The disk 1 is driven by frictional engagement with the pressure plate 5, a heavy flat metal ring, and with the rear face of the flywheel s. The other elements of the clutch not relevant to the invention have been omitted from the drawing for the sake of clarity, but it will be understood that the pressure plate 5 is mounted in an enclosing steel cover which is bolted to the flywheel so that the plate 5 rotates with the flywheel 6. Movement of the flywheel is actuated by the crankshaft of the engine the power of which is to be transmitted by the clutch to the wheels of a vehicle or the like. The operating members of the clutch also have been omitted. Friction clutches of the type illustrated are commonly equipped with heavy springs urging the pressure plate toward the flywheel, and with means under the control of an operator for moving the pressure plate and the flywheel away from each other against the constraint of the spring.
As best seen in FIG. 3, the annular face of the pressure plate 5 opposite the friction facings ton the disk 1 is formed with five axially extending depressions 5a along the inner circumference of the plate 5, and with five axially extending depressions along the outer circumference of the plate. Each of the depressions is bounded in a radial direction by a portion of the plate circumference and by a circularly arcuate wall. They are symmetrically arranged about the axis of rotation of the clutch in such a manner as to leave a raised friction face surrounding the axis in a meandering pattern of circumferentially successive portions which are radially offset relative to each other.
When the pressure plate 5 of FIG. 3 is superimposed on the friction facings 4 of FIG. 2 as shown in PEG. 1, and the disk is rotated relative to the pressure plate, or vice versa, the raised friction face of the pressure plate slides over the friction facings 4 of the disk in such a manner that the area of contact on each friction facing moves radially inward and outward during rotation, alternatingly leaving individual portions free of contact with the friction face of the disk while a radially adjacent portion is in frictional engagement. The gaps between the individual segments 3 and their friction facings 4 alternatingly apply full contact pressure and minimum pressure to every portion of the raised friction face of the pressure plate 5. The configuration of the friction face 5 illustrated is quite effective in preventing vibration and noise when the friction facing on the disk is of the more common unitary annular type without gaps between individual segments, but the arrangement shown is preferred.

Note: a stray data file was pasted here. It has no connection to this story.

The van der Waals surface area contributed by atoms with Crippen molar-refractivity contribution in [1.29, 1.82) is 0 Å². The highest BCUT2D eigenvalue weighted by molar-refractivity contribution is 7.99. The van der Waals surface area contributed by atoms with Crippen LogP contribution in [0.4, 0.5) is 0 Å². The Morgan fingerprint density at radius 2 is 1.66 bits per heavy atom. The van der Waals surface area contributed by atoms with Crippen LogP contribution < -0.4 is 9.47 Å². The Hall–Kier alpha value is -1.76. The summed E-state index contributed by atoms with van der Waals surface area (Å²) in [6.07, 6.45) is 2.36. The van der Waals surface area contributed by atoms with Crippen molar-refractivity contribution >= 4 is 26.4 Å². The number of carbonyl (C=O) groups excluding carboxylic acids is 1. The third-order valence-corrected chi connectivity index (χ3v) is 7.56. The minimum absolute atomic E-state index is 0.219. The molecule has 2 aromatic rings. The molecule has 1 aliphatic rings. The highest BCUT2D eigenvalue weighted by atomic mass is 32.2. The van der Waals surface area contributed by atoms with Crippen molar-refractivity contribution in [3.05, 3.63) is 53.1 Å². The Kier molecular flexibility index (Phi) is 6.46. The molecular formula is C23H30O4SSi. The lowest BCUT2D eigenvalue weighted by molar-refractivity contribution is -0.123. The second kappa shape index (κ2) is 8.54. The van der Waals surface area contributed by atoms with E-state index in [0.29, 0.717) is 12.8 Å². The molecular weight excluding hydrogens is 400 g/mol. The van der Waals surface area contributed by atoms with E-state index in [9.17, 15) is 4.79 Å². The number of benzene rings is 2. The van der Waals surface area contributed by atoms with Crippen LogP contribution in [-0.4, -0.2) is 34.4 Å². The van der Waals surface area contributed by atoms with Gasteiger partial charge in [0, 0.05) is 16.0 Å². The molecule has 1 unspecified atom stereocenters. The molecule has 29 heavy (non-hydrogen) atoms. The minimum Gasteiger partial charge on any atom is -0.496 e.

It will be noted that the friction disk arrangement has twelve axial planes of symmetry whereas the pressure plate has ten, and this difference in symmetry greatly contributes to the suppression of vibrations. When the pressure plate 5 is an iron casting and the friction facings 4 are of sintered bronze powder, virtually no noise is generated when the clutch of FIGS. 1-3 is gradually engaged at different rotational speeds of the flywheel 6 and the disk 1.
The embodiment of the invention illustrated in FIGS. 4-6 in axial section and in two radial sections is substantially similar to that shown in the corresponding FIGS. 1-3. The elements not shown in the first example of an embodiment of the invention have again been omitted together with the hub of the clutch disk.
The disk 7 is equipped with three segments carrying the friction facings 8. The friction face of the annular pressure plate 15 is formed with four axially extending depressions 9 adjacent the inner edge of the plate and with four depressions 10 along the outer perimeter which leave a raised annular friction face 11 of approximately quadratic outline with rounded edges. The friction face 11 has circumferentially consecutive portions offset relative to each other in a radial direction so as to achieve the same purpose as the meandering pattern of the pres sure plate of FIG. 3.
The embodiment of the invention illustrated in FIGS. 4-6 operates in the same manner as that shown in FIGS. 1-3 and is highly effective in suppressing friction-induced vibrations during engagement of the clutch. The planes of symmetry of the disk 7 and the pressure plate 15 are six and eight in number respectively so that resonant vibrations of a frequency less than that corresponding to twenty-four planes of symmetry cannot occur. Because of the energy requirements of vibrations of high frequency, audible noises are not produced by the clutch illustrated.
It has been found that it is usually sufficient to give the inventive configuration produced by recesses extending away from the friction surface only to the friction face of the pressure plate, and to leave the back face of the flywheel flat in the usual manner. It is understood, though, that the flywheel face may be equally contoured if desired to increase the vibration suppressing effect, or for. other purposes.